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Conditioning the Crawlspace

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Quality Matters

Conditioning the Crawlspace

Creating a sealed, insulated, and air-conditioned crawlspace solves a host of potential problems, regardless of where you build 

By Glenn Cottrell December 8, 2016
Crawlspace construction details
This article first appeared in the December 2016 issue of Pro Builder.

Vented crawlspaces are a good example of an age-old building habit that’s hard to break, but needs to be. Sure, they’ve long been the code-compliant option no matter where you build, but in areas with any noticeable measure of humidity, those vents actually served as gateways for moisture instead of working (albeit passively) to mitigate it. That’s a recipe for mold growth, structural and duct degradation, indoor air quality problems, thermal loss … and the erosion of your profitability and reputation.

Enter the unvented (also called conditioned, sealed, or closed) crawlspace—now an absolute proven best practice for humid climates from Pittsburgh to Atlanta, and a viable option across the country even if your biggest concerns are pest control, frozen pipes, or duct leaks. 

Like I-joists and PEX piping, a lack of crawlspace vents cut out of the stem walls may raise eyebrows among less-enlightened homebuyers (and may even surprise your concrete guy), but it’s easy to talk them through it and gain their acceptance. 


Why Have a Conditioned Crawlspace?

A conditioned crawlspace is really no different from a properly built dry basement: thermally sealed from the outdoor elements, insulated, and integrated into the home’s HVAC. It also puts your ductwork in conditioned space where it belongs and will perform at its best. (You still need to seal the ducts, though.)

As such, the same air-distribution rules apply in a closed crawlspace as they do to the living spaces above it: a controlled amount of incoming fresh air balanced by a controlled amount of exhaust air, with a measure of humidity control. If you need perimeter drainage, a sump system, and/or radon mitigation, just do whatever’s proper for a basement.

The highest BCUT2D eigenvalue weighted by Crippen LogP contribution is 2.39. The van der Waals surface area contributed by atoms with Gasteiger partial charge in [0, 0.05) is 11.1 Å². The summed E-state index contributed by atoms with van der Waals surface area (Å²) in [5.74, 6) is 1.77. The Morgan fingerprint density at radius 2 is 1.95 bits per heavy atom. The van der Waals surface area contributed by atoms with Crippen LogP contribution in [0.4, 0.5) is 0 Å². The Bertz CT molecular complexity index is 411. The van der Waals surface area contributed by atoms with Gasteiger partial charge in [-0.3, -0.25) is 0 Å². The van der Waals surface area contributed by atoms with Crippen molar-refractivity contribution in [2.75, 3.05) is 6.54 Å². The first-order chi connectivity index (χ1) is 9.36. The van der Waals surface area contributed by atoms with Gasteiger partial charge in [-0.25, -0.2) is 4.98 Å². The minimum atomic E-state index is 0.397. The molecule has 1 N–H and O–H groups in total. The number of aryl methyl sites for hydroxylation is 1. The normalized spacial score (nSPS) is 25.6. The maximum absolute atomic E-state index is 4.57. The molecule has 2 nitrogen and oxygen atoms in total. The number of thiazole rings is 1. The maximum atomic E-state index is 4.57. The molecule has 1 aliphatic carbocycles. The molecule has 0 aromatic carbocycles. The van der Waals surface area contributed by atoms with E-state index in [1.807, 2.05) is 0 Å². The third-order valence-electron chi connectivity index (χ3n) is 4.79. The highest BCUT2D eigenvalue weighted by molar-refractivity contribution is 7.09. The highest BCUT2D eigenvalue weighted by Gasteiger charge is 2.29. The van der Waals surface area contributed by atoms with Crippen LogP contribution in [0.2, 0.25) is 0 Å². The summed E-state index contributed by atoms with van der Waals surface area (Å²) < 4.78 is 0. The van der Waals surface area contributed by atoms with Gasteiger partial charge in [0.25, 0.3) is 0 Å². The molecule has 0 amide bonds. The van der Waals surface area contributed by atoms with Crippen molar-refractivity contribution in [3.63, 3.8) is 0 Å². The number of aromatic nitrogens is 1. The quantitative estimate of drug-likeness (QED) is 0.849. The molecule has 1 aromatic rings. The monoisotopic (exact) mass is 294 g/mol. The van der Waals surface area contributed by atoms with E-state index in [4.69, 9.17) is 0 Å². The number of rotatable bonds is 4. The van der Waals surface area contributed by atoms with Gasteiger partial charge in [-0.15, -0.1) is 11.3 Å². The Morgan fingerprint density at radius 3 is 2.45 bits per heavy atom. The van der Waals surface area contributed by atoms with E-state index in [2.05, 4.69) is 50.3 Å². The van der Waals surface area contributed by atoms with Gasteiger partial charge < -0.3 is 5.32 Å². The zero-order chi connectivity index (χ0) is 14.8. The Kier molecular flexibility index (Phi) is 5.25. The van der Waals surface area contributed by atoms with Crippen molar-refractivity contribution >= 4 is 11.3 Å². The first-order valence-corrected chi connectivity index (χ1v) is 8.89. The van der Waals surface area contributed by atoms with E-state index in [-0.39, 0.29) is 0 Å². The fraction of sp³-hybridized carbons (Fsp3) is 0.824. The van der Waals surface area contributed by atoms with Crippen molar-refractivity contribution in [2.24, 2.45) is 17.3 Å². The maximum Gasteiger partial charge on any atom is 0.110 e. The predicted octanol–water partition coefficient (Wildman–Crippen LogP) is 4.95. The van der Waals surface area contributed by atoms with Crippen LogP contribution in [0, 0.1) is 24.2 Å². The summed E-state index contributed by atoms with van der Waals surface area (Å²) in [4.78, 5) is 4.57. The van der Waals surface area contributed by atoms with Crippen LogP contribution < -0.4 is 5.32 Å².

The results, especially in humid climates, include up to 18 percent energy savings and more than 20 percent humidity reduction, according to the U.S. Department of Energy’s Building America research—not to mention mitigating moisture-related problems. In more temperate, dry climates, energy and humidity reductions are less significant, though other benefits emerge.

Use the illustration, above, and follow this best-practices checklist to deliver a conditioned crawlspace that offers reliable performance and alleviates the effects of moisture on the structure and indoor environment.



Best-Practices Checklist for a Conditioned Crawlspace

1.    Drainage: Regardless of climate, make sure landscape irrigation and rain/snow runoff is properly directed away from the foundation.

2.    Ground cover: Install a continuous sealed vapor barrier, such as polyethylene sheeting of at least 10 mil thick, extending up the foundation walls to within 2 inches of the sill plate and sealed around all penetrations passing through it.

3.    Insulation: While there are a number of insulation options, consider fastening 2-inch extruded polystyrene (XPS) foam panels along the inside of the perimeter walls from the rim joist with the seams taped. In termite country, local requirements may result in the need for a 6-inch “view strip” or break in the insulation to avoid a continuous path for insects. DO NOT insulate the floor joists.

4.    Supply and return air: Located at opposite ends of the crawlspace, the conditioned-air supply and the exhaust-air return registers maintain the proper climatic conditions. The volume of supply air should equal the volume of return air to maintain balanced pressure between the crawlspace and the living spaces above.

5.    Humidity control: Integrate dehumidification, if necessary, to maintain a healthy RH level in the crawlspace. 

Glenn Cottrell is managing director of the Builder Solutions team at IBACOS


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